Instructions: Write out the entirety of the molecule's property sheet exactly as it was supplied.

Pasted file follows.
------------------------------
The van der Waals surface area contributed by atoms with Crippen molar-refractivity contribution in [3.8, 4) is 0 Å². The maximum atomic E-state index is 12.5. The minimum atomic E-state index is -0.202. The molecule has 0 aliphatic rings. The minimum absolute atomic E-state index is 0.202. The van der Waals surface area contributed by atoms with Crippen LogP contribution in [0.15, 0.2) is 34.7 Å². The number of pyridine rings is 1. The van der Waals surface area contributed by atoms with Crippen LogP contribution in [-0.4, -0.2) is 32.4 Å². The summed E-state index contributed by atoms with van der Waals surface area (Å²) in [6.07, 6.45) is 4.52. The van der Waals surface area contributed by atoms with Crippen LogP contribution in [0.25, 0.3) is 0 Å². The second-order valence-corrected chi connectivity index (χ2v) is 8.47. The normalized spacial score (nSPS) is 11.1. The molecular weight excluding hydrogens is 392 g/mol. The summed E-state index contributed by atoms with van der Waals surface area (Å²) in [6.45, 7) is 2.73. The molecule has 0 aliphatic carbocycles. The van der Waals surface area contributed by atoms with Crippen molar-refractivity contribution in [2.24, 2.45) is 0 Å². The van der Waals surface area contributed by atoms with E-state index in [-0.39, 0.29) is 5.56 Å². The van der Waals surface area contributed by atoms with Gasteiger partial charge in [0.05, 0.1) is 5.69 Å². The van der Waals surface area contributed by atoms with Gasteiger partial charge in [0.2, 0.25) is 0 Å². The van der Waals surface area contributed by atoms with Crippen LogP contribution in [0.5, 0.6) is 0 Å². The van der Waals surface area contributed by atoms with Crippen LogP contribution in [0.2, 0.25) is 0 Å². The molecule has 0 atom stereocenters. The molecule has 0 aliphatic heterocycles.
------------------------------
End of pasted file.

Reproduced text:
The van der Waals surface area contributed by atoms with Crippen molar-refractivity contribution in [3.8, 4) is 0 Å². The maximum atomic E-state index is 12.5. The minimum atomic E-state index is -0.202. The molecule has 0 aliphatic rings. The minimum absolute atomic E-state index is 0.202. The van der Waals surface area contributed by atoms with Crippen LogP contribution in [0.15, 0.2) is 34.7 Å². The number of pyridine rings is 1. The van der Waals surface area contributed by atoms with Crippen LogP contribution in [-0.4, -0.2) is 32.4 Å². The summed E-state index contributed by atoms with van der Waals surface area (Å²) in [6.07, 6.45) is 4.52. The van der Waals surface area contributed by atoms with Crippen LogP contribution in [0.25, 0.3) is 0 Å². The second-order valence-corrected chi connectivity index (χ2v) is 8.47. The normalized spacial score (nSPS) is 11.1. The molecular weight excluding hydrogens is 392 g/mol. The summed E-state index contributed by atoms with van der Waals surface area (Å²) in [6.45, 7) is 2.73. The molecule has 0 aliphatic carbocycles. The van der Waals surface area contributed by atoms with Crippen molar-refractivity contribution in [2.24, 2.45) is 0 Å². The van der Waals surface area contributed by atoms with E-state index in [-0.39, 0.29) is 5.56 Å². The van der Waals surface area contributed by atoms with Gasteiger partial charge in [0.05, 0.1) is 5.69 Å². The van der Waals surface area contributed by atoms with Gasteiger partial charge in [0.2, 0.25) is 0 Å². The van der Waals surface area contributed by atoms with Crippen LogP contribution in [0.5, 0.6) is 0 Å². The van der Waals surface area contributed by atoms with Crippen LogP contribution in [0.2, 0.25) is 0 Å². The molecule has 0 atom stereocenters. The molecule has 0 aliphatic heterocycles.